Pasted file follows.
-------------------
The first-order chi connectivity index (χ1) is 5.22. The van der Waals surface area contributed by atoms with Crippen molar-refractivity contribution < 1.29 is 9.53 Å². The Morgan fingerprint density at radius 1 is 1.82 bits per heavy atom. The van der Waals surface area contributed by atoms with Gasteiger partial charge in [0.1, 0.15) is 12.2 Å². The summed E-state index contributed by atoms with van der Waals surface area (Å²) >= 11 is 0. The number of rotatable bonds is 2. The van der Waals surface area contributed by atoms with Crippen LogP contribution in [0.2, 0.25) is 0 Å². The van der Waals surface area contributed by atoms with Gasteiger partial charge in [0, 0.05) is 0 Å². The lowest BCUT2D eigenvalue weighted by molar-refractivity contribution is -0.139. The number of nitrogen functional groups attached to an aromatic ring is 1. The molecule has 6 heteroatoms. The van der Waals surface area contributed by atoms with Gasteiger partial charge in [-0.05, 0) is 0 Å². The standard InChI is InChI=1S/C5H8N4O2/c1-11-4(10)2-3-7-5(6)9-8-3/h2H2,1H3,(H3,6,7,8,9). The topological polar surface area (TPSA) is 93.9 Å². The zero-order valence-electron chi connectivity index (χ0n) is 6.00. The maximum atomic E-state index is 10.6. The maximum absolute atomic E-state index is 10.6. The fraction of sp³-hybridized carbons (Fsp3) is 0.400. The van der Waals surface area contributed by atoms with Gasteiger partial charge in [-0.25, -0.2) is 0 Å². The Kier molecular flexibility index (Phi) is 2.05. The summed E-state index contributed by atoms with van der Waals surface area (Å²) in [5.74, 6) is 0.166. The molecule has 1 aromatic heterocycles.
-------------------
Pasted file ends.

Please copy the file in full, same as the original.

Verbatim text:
The first-order chi connectivity index (χ1) is 5.22. The van der Waals surface area contributed by atoms with Crippen molar-refractivity contribution < 1.29 is 9.53 Å². The Morgan fingerprint density at radius 1 is 1.82 bits per heavy atom. The van der Waals surface area contributed by atoms with Gasteiger partial charge in [0.1, 0.15) is 12.2 Å². The summed E-state index contributed by atoms with van der Waals surface area (Å²) >= 11 is 0. The number of rotatable bonds is 2. The van der Waals surface area contributed by atoms with Crippen LogP contribution in [0.2, 0.25) is 0 Å². The van der Waals surface area contributed by atoms with Gasteiger partial charge in [0, 0.05) is 0 Å². The lowest BCUT2D eigenvalue weighted by molar-refractivity contribution is -0.139. The number of nitrogen functional groups attached to an aromatic ring is 1. The molecule has 6 heteroatoms. The van der Waals surface area contributed by atoms with Gasteiger partial charge in [-0.05, 0) is 0 Å². The standard InChI is InChI=1S/C5H8N4O2/c1-11-4(10)2-3-7-5(6)9-8-3/h2H2,1H3,(H3,6,7,8,9). The topological polar surface area (TPSA) is 93.9 Å². The zero-order valence-electron chi connectivity index (χ0n) is 6.00. The maximum atomic E-state index is 10.6. The maximum absolute atomic E-state index is 10.6. The fraction of sp³-hybridized carbons (Fsp3) is 0.400. The van der Waals surface area contributed by atoms with Gasteiger partial charge in [-0.25, -0.2) is 0 Å². The Kier molecular flexibility index (Phi) is 2.05. The summed E-state index contributed by atoms with van der Waals surface area (Å²) in [5.74, 6) is 0.166. The molecule has 1 aromatic heterocycles.